Circus of hope
Circus of HopeLife is a balancing act and not everybody achieves that balance. In South Africa, even the youngest children are aware of this. Many children and teenagers living in the townships are traumatised.
They have experienced violence and abuse, are neglected by their parents and are avoided because they have Aids. Many young people in South Africa experience extreme vulnerability.
At Christmas, PE INTERNATIONAL supports the aid organisation “Bread for the World” by sending Christmas greetings via email instead of printed Christmas cards. Our Christmas email reduces costs, saves resources and the money saved in this way is donated to people who urgently need our help.
The aid organisation Sinani, founded in 1994, offers new perspectives to children and teenagers living in the townships through a special programme. In Mshayazafe, 25 kilometres northeast of Durban, boys and girls learn to be part of a circus by using their talents. In the circus ring they learn to do acrobatics, juggling and tricks. Social worker Jesus Hlatshwayo explains how this works: “We show the children their talents, strengthen their self-confidence and endurance”. His motto is: “There is always hope, one has just to search for it”.
'Sinani' is a Nguni word which means “we are with you“. Establishing a sense of community is also one of the main goals of the circus. “Here the children immediately experience a sense of community and become reintegrated”, says Jesus Hlatshwayo. “This helps them get a better understanding of others and offers a form of recreation that enables them to think about their problems and possible solutions.” The social worker explains that, through this programme, the aid organisation shows young people how both small and big life crises can be overcome.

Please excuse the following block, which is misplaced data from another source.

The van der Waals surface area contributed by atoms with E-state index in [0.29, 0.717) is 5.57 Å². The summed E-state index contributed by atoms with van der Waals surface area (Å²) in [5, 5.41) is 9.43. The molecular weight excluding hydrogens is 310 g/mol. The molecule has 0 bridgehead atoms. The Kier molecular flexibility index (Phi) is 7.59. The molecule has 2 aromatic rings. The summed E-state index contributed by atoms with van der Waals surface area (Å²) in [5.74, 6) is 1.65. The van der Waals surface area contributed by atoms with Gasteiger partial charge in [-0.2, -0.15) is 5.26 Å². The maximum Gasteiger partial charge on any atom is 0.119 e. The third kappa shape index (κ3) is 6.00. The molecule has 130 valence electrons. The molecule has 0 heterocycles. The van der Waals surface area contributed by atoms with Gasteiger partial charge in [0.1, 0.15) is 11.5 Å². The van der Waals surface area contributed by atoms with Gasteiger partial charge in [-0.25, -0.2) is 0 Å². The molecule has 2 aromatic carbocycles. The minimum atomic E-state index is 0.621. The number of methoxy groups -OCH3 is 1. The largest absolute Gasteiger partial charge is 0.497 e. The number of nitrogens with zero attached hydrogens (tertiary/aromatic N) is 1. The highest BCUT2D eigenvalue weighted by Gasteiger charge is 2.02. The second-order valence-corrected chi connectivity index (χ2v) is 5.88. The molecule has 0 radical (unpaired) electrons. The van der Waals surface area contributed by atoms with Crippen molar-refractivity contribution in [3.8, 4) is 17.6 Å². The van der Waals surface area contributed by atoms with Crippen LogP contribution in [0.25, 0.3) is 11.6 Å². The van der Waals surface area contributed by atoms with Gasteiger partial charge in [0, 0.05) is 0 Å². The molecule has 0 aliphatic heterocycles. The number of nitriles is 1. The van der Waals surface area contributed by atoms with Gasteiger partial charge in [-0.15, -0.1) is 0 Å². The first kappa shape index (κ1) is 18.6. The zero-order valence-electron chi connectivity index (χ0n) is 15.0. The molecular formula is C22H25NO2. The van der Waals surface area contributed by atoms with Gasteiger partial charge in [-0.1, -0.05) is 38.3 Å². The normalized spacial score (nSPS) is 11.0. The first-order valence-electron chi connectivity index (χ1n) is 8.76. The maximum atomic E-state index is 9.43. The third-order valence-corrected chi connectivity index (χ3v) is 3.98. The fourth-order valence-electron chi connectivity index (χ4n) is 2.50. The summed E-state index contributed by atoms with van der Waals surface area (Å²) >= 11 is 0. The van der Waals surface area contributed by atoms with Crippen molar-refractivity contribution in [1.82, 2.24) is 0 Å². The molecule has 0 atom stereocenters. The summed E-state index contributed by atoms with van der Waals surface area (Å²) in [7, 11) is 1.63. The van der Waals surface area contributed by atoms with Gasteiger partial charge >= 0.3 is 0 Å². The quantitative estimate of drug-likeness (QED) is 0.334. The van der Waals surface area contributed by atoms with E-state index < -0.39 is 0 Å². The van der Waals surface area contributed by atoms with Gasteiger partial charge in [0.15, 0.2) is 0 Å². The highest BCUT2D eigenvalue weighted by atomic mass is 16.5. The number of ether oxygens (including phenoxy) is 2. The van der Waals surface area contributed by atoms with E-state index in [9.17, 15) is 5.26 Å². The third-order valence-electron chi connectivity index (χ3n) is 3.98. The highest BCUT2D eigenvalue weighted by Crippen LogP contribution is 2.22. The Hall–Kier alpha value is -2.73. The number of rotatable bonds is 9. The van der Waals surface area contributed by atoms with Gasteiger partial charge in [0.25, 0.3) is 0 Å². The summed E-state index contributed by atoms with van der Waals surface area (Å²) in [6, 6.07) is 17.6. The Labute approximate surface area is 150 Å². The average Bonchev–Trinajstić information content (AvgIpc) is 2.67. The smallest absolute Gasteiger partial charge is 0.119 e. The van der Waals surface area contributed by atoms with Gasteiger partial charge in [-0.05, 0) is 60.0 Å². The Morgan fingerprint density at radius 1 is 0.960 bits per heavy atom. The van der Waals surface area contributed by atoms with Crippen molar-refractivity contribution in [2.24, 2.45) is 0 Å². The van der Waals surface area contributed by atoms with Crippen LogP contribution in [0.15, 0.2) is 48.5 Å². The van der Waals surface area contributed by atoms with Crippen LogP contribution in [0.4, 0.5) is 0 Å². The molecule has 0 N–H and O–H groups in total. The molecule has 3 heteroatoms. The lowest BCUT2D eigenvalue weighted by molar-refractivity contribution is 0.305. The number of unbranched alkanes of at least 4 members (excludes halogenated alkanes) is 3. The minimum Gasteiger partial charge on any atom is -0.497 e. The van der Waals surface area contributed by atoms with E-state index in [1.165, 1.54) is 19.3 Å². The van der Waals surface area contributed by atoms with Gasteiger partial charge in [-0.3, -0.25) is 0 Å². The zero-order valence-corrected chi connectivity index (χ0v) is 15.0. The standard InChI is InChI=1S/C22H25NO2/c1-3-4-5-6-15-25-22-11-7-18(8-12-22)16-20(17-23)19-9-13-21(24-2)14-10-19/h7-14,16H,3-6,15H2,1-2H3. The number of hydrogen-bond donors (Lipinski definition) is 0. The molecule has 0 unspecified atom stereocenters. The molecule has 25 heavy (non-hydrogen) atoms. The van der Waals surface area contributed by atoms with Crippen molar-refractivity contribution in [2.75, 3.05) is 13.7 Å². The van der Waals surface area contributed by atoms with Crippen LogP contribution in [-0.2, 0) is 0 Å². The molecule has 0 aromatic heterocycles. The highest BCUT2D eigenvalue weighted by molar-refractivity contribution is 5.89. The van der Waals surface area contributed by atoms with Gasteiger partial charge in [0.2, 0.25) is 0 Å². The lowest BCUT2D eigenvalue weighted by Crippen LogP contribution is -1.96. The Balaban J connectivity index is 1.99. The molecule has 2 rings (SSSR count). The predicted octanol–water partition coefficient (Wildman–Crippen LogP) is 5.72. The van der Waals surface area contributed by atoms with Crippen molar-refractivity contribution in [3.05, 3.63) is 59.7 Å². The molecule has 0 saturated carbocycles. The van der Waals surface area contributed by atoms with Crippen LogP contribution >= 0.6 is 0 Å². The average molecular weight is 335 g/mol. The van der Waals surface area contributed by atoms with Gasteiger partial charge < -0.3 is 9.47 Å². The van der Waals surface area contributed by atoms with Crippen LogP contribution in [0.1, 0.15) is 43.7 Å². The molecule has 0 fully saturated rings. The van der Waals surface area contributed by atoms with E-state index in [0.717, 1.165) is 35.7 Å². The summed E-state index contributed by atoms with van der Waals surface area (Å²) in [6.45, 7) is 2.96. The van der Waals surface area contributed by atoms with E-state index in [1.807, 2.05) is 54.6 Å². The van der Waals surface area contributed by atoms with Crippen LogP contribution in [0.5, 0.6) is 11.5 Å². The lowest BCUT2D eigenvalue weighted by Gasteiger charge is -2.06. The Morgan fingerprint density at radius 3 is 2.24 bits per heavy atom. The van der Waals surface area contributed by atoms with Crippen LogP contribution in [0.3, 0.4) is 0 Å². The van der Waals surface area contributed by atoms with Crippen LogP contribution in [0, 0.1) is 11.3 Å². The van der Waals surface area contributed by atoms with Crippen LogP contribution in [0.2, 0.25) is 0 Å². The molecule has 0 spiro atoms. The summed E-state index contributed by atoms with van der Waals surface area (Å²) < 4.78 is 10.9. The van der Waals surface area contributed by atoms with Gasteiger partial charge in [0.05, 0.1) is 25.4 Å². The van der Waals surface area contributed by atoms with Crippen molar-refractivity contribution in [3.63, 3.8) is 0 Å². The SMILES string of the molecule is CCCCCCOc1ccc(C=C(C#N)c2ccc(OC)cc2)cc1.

Sinani offers help with skills for everyday living, provides psychological treatment and gives advice on housework and personal hygiene. “Sinani’s work is also about a ‘social’ circus”, Jesus Hlatshwayo concludes.
Operating near Durban, the aid organisation works on giving people hope for the future. The organisation strives to stop the spread of Aids through a comprehensive treatment programme. It wants to lessen the incidence of violence within the community and programmes for economic development help show ways out of poverty. “There is almost no better place to reach out to Aids- infected children than in the circus ring”. Jesus Hlatshwayo manages to unify all these areas of work.
An Answer to Climate Change
In southern Bangladesh the effects of global warming are already markedly noticeable.
Flooding and whirlwinds are striking more frequently and saltwater continues to encroach further into the regions interior.
This Christmas season, PE INTERNATIONAL is supporting the aid organization Bread for the World, in order to help those most affected adjust to their changing climate. In lieu of our annual printed Christmas letter, we are choosing to send you our greetings by email. This email reduces costs and preserves resources enabling us to donate all saved expenses to people who desperately need our help.